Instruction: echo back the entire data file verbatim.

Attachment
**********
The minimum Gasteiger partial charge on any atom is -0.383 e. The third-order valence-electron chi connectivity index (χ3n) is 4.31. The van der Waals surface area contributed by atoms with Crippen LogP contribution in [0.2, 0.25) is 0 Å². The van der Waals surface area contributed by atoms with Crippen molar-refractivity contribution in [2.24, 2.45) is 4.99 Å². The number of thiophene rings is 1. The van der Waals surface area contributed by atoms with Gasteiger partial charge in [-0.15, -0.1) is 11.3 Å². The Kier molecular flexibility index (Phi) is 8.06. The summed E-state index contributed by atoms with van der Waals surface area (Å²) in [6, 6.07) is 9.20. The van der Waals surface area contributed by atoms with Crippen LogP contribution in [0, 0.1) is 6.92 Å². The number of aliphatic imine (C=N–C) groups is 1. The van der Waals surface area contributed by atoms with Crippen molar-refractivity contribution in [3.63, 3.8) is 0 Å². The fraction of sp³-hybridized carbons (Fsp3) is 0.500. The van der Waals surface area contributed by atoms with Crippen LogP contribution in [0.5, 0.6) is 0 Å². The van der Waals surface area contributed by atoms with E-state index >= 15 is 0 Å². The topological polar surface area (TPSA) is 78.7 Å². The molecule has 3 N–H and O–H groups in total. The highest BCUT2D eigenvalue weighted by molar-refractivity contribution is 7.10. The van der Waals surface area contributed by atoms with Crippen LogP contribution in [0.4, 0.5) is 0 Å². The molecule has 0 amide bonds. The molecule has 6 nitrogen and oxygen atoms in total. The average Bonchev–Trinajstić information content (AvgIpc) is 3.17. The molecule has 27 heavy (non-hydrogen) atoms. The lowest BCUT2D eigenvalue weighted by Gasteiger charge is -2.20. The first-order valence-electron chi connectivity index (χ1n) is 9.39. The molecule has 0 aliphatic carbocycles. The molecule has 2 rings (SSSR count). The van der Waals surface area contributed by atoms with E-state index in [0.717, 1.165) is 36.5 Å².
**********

The minimum Gasteiger partial charge on any atom is -0.383 e. The third-order valence-electron chi connectivity index (χ3n) is 4.31. The van der Waals surface area contributed by atoms with Crippen LogP contribution in [0.2, 0.25) is 0 Å². The van der Waals surface area contributed by atoms with Crippen molar-refractivity contribution in [2.24, 2.45) is 4.99 Å². The number of thiophene rings is 1. The van der Waals surface area contributed by atoms with Gasteiger partial charge in [-0.15, -0.1) is 11.3 Å². The Kier molecular flexibility index (Phi) is 8.06. The summed E-state index contributed by atoms with van der Waals surface area (Å²) in [6, 6.07) is 9.20. The van der Waals surface area contributed by atoms with Crippen LogP contribution in [0, 0.1) is 6.92 Å². The number of aliphatic imine (C=N–C) groups is 1. The van der Waals surface area contributed by atoms with Crippen molar-refractivity contribution in [3.63, 3.8) is 0 Å². The fraction of sp³-hybridized carbons (Fsp3) is 0.500. The van der Waals surface area contributed by atoms with Crippen LogP contribution in [0.5, 0.6) is 0 Å². The van der Waals surface area contributed by atoms with E-state index >= 15 is 0 Å². The topological polar surface area (TPSA) is 78.7 Å². The molecule has 3 N–H and O–H groups in total. The highest BCUT2D eigenvalue weighted by molar-refractivity contribution is 7.10. The van der Waals surface area contributed by atoms with Crippen LogP contribution in [0.4, 0.5) is 0 Å². The molecule has 0 amide bonds. The molecule has 6 nitrogen and oxygen atoms in total. The average Bonchev–Trinajstić information content (AvgIpc) is 3.17. The molecule has 27 heavy (non-hydrogen) atoms. The lowest BCUT2D eigenvalue weighted by Gasteiger charge is -2.20. The first-order valence-electron chi connectivity index (χ1n) is 9.39. The molecule has 0 aliphatic carbocycles. The molecule has 2 rings (SSSR count). The van der Waals surface area contributed by atoms with E-state index in [0.717, 1.165) is 36.5 Å².